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Haemodynamic management in liver surgery

Doktorsavhandling
Författare Lena Sand
Datum för examination 2016-02-05
ISBN 978-91-628-9668-3
Förlag University of Gothenburg
Förlagsort Göteborg
Publiceringsår 2016
Publicerad vid Institutionen för kliniska vetenskaper, sektionen för anestesi, biomaterial och ortopedi. Avdelningen för anestesiologi och intensivvård
Språk en
Länkar hdl.handle.net/2077/41235
Ämnesord liver resection, nitroglycerine, central venous pressure, vasopressin, patient position, PEEP
Ämneskategorier Anestesi och intensivvård

Sammanfattning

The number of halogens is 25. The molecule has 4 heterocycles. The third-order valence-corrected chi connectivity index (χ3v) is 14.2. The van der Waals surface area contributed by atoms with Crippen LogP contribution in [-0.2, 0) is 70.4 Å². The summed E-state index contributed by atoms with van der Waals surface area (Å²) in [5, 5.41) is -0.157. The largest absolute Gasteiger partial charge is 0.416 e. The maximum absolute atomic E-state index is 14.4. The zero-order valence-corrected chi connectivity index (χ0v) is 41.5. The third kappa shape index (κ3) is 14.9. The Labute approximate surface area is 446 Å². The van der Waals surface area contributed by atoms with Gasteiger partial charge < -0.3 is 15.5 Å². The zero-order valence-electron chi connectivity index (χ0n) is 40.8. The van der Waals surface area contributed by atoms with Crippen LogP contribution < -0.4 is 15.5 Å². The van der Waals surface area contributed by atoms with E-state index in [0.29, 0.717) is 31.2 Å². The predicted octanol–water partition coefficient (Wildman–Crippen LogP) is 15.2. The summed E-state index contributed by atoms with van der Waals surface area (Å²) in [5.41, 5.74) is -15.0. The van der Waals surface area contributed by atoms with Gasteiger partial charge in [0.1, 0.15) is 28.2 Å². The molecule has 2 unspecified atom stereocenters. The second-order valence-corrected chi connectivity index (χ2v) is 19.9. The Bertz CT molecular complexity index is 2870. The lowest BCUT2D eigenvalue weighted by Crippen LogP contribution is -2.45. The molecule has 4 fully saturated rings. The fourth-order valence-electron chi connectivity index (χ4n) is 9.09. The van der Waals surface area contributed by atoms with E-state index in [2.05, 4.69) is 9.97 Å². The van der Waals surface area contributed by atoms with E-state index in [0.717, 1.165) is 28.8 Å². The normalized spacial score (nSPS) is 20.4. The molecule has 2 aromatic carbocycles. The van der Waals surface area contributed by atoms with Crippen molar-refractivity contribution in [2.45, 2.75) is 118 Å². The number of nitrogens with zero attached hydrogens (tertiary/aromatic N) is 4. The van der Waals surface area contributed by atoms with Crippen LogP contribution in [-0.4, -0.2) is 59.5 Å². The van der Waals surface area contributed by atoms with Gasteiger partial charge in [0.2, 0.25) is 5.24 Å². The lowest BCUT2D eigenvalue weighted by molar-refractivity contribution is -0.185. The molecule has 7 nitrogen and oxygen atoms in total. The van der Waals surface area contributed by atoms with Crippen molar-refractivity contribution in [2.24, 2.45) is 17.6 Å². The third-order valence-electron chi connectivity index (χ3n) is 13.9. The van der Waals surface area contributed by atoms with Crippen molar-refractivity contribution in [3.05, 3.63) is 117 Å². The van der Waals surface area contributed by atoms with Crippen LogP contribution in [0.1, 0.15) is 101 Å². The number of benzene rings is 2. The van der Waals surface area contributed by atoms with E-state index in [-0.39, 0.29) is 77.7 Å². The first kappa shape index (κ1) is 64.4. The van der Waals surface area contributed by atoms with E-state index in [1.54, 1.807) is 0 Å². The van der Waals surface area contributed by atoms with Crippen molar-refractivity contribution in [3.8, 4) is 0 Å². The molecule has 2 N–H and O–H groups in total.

Background: Liver resection surgery is a potentially curative treatment for liver tumours. The liver is a highly vascular organ, and substantial intra-operative blood loss is common. Increased blood loss negatively impacts both postoperative outcome and long-term survival. A low central venous pressure (CVP) has been suggested in order to reduce blood loss during liver surgery. The rationale is that low CVP reflects lower pressure in the hepatic venous system, which in turn reduces the driving force causing bleeding when the liver tissues are transected. Together with fluid restriction, strategies to achieve a low CVP (LCVP) include patient tilt (head up or down), zero PEEP, nitroglycerine, diuretics and neuraxial anaesthesia. Vasopressin reduces portal pressure in patients with portal hypertension and has been shown to reduce blood loss in liver transplantation. LCVP management in liver surgery is associated with reduced blood loss and may increase the risk of organ of hypo-perfusion. Aims: To investigate the effect of patient position (tilt), nitroglycerine, PEEP and vasopressin on portal and hepatic venous pressures and systemic haemodynamics. To assess the effect of vasopressin on portal and hepato-splanchnic blood flows. To determine whether pressure changes in the superior vena cava are reflected in the hepatic venous system. To retrospectively evaluate the effects of a new anaesthetic management protocol involving low CVP and goal directed therapy (GDT/LCVP) in liver resection surgery. Methods: We used tip-manometer catheters to directly measure changes in hepatic venous and portal pressures during 10° tilt (head up and down), nitroglycerine infusion, and alterations in PEEP. The effect of low-to-moderate doses of vasopressin on hepatic venous and portal flow and pressure was assessed with conventional fluid-filled catheters in these vessels, collection of samples for blood gas analysis and the application of Fick’s principle. The effects on systemic haemodynamics were also assessed. Patient data were obtained and compared from two cohorts, before and after the introduction of GDT/LCVP. Results: Patient tilt led to substantial changes in CVP and mean arterial pressure (MAP), but only minor effects on hepatic pressures. Increased PEEP resulted in small increases in hepatic and central venous pressures. Nitroglycerine caused a parallel decrease in systemic and hepatic venous pressures. Cardiac output decreased. With the addition of head down tilt, MAP, cardiac output and CVP increased. Hepatic venous pressure increased marginally, but did not return to baseline. Vasopressin had no effect on hepatic pressures, but led to decreases in portal and hepato-splanchnic blood flow. After the introduction of LCVP/GDT management, median intra-operative haemorrhage decreased by almost a litre, with no increase in post-operative complications. Conclusions: Changes in CVP reflect changes in hepatic venous pressure in the supine position, but not during patient tilt. Tilting is not effective in reducing hepatic venous pressures. Nitroglycerine reduces the hepatic and portal venous pressures, but adverse central hemodynamic effects may limit its application. Vasopressin reduces portal and hepatic blood flow with only minor effect on pressures. Introducing goal-directed therapy with a low CVP protocol led to a large reduction in intra-operative blood loss compared to previous anaesthetic management techniques. Keywords: Liver resection, blood loss, central venous pressure, hepatic venous pressure, portal venous pressure, patient position, PEEP, nitroglycerine, vasopressin, hepato-splanchnic blood flow, portal venous blood flow, goal directed therapy, low central venous pressure (LCVP)

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